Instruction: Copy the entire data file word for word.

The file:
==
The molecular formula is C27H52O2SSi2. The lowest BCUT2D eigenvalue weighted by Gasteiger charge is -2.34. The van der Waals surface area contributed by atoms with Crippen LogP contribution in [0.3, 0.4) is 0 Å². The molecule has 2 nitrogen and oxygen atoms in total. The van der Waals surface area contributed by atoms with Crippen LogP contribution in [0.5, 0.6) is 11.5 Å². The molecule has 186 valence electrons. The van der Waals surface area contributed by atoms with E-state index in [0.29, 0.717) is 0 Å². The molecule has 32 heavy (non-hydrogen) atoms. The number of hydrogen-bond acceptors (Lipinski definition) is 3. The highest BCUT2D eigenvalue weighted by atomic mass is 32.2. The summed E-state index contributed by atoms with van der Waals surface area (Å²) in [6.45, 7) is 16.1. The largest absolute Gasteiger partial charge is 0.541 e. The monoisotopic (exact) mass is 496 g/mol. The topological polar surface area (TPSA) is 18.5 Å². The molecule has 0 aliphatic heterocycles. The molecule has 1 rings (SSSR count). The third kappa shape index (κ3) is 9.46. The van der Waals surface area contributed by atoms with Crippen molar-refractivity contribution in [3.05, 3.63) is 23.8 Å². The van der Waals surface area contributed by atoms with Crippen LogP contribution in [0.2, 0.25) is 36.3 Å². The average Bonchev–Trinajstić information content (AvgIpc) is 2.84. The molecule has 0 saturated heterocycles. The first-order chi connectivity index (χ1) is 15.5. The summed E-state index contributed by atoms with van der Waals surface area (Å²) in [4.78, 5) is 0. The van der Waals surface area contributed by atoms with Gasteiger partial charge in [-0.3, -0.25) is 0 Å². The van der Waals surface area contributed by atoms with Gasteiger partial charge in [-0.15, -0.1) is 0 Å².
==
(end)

The molecular formula is C27H52O2SSi2. The lowest BCUT2D eigenvalue weighted by Gasteiger charge is -2.34. The van der Waals surface area contributed by atoms with Crippen LogP contribution in [0.3, 0.4) is 0 Å². The molecule has 2 nitrogen and oxygen atoms in total. The van der Waals surface area contributed by atoms with Crippen LogP contribution in [0.5, 0.6) is 11.5 Å². The molecule has 186 valence electrons. The van der Waals surface area contributed by atoms with E-state index in [0.29, 0.717) is 0 Å². The molecule has 32 heavy (non-hydrogen) atoms. The number of hydrogen-bond acceptors (Lipinski definition) is 3. The highest BCUT2D eigenvalue weighted by atomic mass is 32.2. The summed E-state index contributed by atoms with van der Waals surface area (Å²) in [6.45, 7) is 16.1. The largest absolute Gasteiger partial charge is 0.541 e. The monoisotopic (exact) mass is 496 g/mol. The topological polar surface area (TPSA) is 18.5 Å². The molecule has 0 aliphatic heterocycles. The molecule has 1 rings (SSSR count). The third kappa shape index (κ3) is 9.46. The van der Waals surface area contributed by atoms with Crippen molar-refractivity contribution in [3.05, 3.63) is 23.8 Å². The van der Waals surface area contributed by atoms with Crippen LogP contribution in [0.2, 0.25) is 36.3 Å². The average Bonchev–Trinajstić information content (AvgIpc) is 2.84. The molecule has 0 saturated heterocycles. The first-order chi connectivity index (χ1) is 15.5. The summed E-state index contributed by atoms with van der Waals surface area (Å²) in [4.78, 5) is 0. The van der Waals surface area contributed by atoms with Gasteiger partial charge in [-0.3, -0.25) is 0 Å². The van der Waals surface area contributed by atoms with Gasteiger partial charge in [-0.15, -0.1) is 0 Å².